“Before you arrest me,” you say, “you’re going to want to hear what I have to tell you.”
The people of Amria don’t believe in druids anymore. It has been centuries since anyone claiming to be from the Sacred Isle made landfall there, so one tends not to be surprised. But the druids still believe in the people of Amria.
People are good and people are evil. It does little to delve into it any deeper than that. Evil brought down the World Tree, and risking another disaster of that magnitude was beyond even the Grand Council’s capacity for folly. Still, tending the tree was never our only calling and in order to do good in the world one must be in the world. And so, for centuries, we came and we went and we hid our origins and our purpose.
It is early afternoon, the sun just tucked away behind the eaves leaving the small balcony in shade but still radiating a low heat. Spread out below, the tiled roofs and cobbled alleys of the town reveal secrets of geography not apparent from street level. Away to the left a string of pennants snap and flutter in the fitful breeze above a small square tucked somewhere behind the great cathedral. Occasionally the cheer of a crowd can be heard. Closer to in that direction a shimmer of light plays on the sandstone wall of a courtyard; its source is hidden from view but the patterns and shapes it forms in ephemera feel oddly familiar. Off to the right the towers of the common palace rise up behind the canvas awnings of the lower marketplace. They are difficult to count from this angle, but it definitely seems like there are at least few more than can be seen from the gates of the grand square.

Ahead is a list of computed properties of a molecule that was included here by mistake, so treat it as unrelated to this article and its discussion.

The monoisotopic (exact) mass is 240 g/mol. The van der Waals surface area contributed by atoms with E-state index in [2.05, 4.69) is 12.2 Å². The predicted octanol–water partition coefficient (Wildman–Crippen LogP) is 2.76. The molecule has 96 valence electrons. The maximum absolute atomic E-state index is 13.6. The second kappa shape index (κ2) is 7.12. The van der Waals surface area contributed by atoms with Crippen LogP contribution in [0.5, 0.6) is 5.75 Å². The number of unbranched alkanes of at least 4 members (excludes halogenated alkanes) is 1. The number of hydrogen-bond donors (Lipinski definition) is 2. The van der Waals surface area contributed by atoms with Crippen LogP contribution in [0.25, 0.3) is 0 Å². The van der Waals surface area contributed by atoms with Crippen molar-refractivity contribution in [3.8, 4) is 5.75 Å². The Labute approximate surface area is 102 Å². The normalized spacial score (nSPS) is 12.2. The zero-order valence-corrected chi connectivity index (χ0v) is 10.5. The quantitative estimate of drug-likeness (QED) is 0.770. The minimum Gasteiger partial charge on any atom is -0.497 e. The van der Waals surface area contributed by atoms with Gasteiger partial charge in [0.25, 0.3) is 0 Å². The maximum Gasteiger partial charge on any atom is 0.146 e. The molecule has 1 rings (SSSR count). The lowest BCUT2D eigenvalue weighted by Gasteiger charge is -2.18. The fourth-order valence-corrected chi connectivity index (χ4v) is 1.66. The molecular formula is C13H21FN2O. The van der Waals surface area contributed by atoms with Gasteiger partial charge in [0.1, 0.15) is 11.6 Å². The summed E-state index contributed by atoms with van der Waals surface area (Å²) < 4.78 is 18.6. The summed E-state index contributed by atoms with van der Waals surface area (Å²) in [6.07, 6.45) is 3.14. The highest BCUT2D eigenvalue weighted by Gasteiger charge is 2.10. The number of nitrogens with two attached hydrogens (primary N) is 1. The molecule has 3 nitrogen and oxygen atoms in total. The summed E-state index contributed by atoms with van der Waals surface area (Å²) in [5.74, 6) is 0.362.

Those are mysteries for another day.